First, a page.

Walmart (WMT) just became the latest retail stock to disappoint investors. Though WMT stock won’t report its fourth-quarter earnings until February, it stated today that Q4 numbers and full-year earnings will be worse than expected.
Walmart did a little tapdance about Brazil-related charges and such, but the bottom line is still … well, the top line, actually.
Walmart saw same-store sales slip last spring for the third consecutive quarter, and admitted in its November earnings report that holiday sales and subsequently its next quarterly report would likely be dismal … and we just got formal confirmation of that today.
No wonder Walmart is down 5% in the last six months vs. a 6% gain for the S&P 500. Back-to-back $15 billion buybacks can only get you so far in the face of struggling sales.
How bad is that struggle? Well, analysts were expecting 2% revenue growth across 2014 before this news … and the target could very well move lower, or WMT stock could miss that forecast when all is said and done.
Battered Big-Box Stores
But don’t make the mistake of thinking this is just a Walmart problem. Most big box stores is that they simply can’t compete in an age of continued economic weakness and massive e-commerce competition led by Amazon (AMZN).
Target (TGT) recently lowered its guidance, blaming troubles in the wake of a massive data breach. But the reality is that TGT has been suffering for a while, down about 7% in the last year in the face of the same sales issues as WMT. In fact, 2014 sales are predicted to be even worse at Target with a single-digit decline forecast. Target’s most recent guidance predicted a 2.5% sales decline for the fourth quarter vs. prior forecasts of a flat quarter, but don’t forget that even before this breach the outlook was for zero growth.
Or take Best Buy (BBY), which on the surface has been a “good” retail stock since it more than doubled its share price in 2013. But this run has happened in the face of sales declines in five of the last six quarters, and expectations for another rough quarter after an ugly holiday sales report. My favorite statistic: Total revenue recorded in calendar 2013 is actually going to finish lower than calendar 2009.
The bottom line is that more consumers comparison shopping online has forced brick-and-mortar retailers to compete with super-low prices — gutting sales and gutting margins more. When you consider the higher overhead of staffing commercial real estate that has to appeal to big-city window shoppers instead of a bare-bones warehouse staffed by minimum wage package shippers … it’s easy to understand the headwinds.
The Few Bright Spots in Retail
So where can an investor turn if they insist on buying some share of retail, either for diversification or because they want a long-term foothold in the industry with hopes of a consumer-driven recovery in the years ahead?
Well, specialty retailers with a good niche are a nice place to start. Consider auto parts retailers such as Advance Auto Parts (AAP), which is up 60% in the last year and 270% since early 2009. Some unique factors, including the fact that the average car on U.S. roads is more than a decade old and requires a lot of upkeep. Furthermore, it’s difficult to imagine e-commerce ever completely supplanting auto parts retailers that ensure quick delivery to local repair shops.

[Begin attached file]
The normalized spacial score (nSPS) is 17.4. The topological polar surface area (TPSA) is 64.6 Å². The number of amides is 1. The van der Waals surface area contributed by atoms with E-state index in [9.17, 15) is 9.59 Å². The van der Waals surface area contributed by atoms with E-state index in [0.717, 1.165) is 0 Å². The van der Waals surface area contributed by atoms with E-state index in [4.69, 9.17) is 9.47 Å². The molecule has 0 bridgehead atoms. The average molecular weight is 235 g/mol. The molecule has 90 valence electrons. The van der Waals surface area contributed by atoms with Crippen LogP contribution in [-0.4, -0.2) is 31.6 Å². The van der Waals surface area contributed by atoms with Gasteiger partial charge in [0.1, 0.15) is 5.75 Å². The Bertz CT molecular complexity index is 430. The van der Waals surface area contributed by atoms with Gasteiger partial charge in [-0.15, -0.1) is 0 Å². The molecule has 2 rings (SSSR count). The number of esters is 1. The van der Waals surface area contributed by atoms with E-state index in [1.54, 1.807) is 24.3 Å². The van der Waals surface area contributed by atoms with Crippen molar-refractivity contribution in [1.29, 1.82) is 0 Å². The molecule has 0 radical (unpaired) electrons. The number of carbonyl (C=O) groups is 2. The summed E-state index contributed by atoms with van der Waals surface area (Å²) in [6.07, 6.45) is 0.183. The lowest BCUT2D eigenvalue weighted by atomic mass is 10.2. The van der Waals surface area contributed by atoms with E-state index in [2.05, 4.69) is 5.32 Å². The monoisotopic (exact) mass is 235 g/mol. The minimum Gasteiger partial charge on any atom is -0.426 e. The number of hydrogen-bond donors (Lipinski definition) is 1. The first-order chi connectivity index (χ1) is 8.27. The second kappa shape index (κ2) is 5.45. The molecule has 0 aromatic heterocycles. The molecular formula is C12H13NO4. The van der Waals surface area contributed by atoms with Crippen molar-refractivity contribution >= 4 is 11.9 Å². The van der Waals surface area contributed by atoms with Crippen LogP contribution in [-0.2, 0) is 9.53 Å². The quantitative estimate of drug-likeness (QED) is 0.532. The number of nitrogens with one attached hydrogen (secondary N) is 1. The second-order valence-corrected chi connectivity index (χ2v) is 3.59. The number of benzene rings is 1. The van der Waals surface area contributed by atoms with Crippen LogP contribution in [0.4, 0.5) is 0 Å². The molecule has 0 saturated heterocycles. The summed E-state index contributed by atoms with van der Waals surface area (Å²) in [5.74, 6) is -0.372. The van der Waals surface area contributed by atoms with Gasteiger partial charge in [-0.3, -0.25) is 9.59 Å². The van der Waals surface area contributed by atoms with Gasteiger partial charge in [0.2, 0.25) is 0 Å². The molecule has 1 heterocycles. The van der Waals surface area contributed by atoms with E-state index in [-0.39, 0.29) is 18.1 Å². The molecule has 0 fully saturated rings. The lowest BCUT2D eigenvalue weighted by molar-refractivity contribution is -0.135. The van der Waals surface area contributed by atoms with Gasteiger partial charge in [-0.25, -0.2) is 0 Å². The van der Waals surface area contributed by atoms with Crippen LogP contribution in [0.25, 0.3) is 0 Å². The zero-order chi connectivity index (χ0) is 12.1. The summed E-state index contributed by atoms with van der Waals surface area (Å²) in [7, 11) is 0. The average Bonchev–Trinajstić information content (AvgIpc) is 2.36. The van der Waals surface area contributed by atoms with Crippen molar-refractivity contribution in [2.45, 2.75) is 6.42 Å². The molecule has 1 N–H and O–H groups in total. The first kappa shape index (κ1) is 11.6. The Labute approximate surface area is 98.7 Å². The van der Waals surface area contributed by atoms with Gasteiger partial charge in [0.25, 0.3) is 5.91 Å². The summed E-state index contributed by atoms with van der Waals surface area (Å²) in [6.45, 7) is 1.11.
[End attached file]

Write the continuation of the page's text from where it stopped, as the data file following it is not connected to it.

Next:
Nobody wants to wait 10 days for a muffler to ship from an online discounter when they have groceries to buy and ballet recitals to attend.
Home Depot (HD) is another great example, since it is not at all burdened by the high capital costs of shiny retail storefronts. It’s a glorified warehouse for contractors, in which the occasional DIY consumer wanders in with naive hopes laying bathroom tile in a straight line. While HD revenue growth is modest in the mid-single digits, any growth is substantive — and its paint-spackled customers don’t expect it to plow that cash back into stores with flashy redesigns.
HD stock is up about 15% in the last year, slightly lagging the S&P 500 but handily outperforming many other retailers. But some of that underperformance may simply be because the optimism has been baked in, with shares up 175% in the last three years to almost triple the S&P.
Last but not least, you can always go the e-commerce route with the evil empire of AMZN itself in your portfolio.
But tread lightly, because even Amazon is starting to feel the pain from this race to the bottom in prices in the constant war for shoppers. The company is still growing nicely, but just missed revenue forecasts and guided down — causing Amazon stock to tumble.
Frankly, I wouldn’t really go near retail right now. But specialty retailers or AMZN are a better bet than most.
Jeff Reeves is the editor of InvestorPlace.com and the author of The Frugal Investor’s Guide to Finding Great Stocks. As of this writing, he did not hold a position in any of the aforementioned securities. Write him at firstname.lastname@example.org or follow him on Twitter via @JeffReevesIP.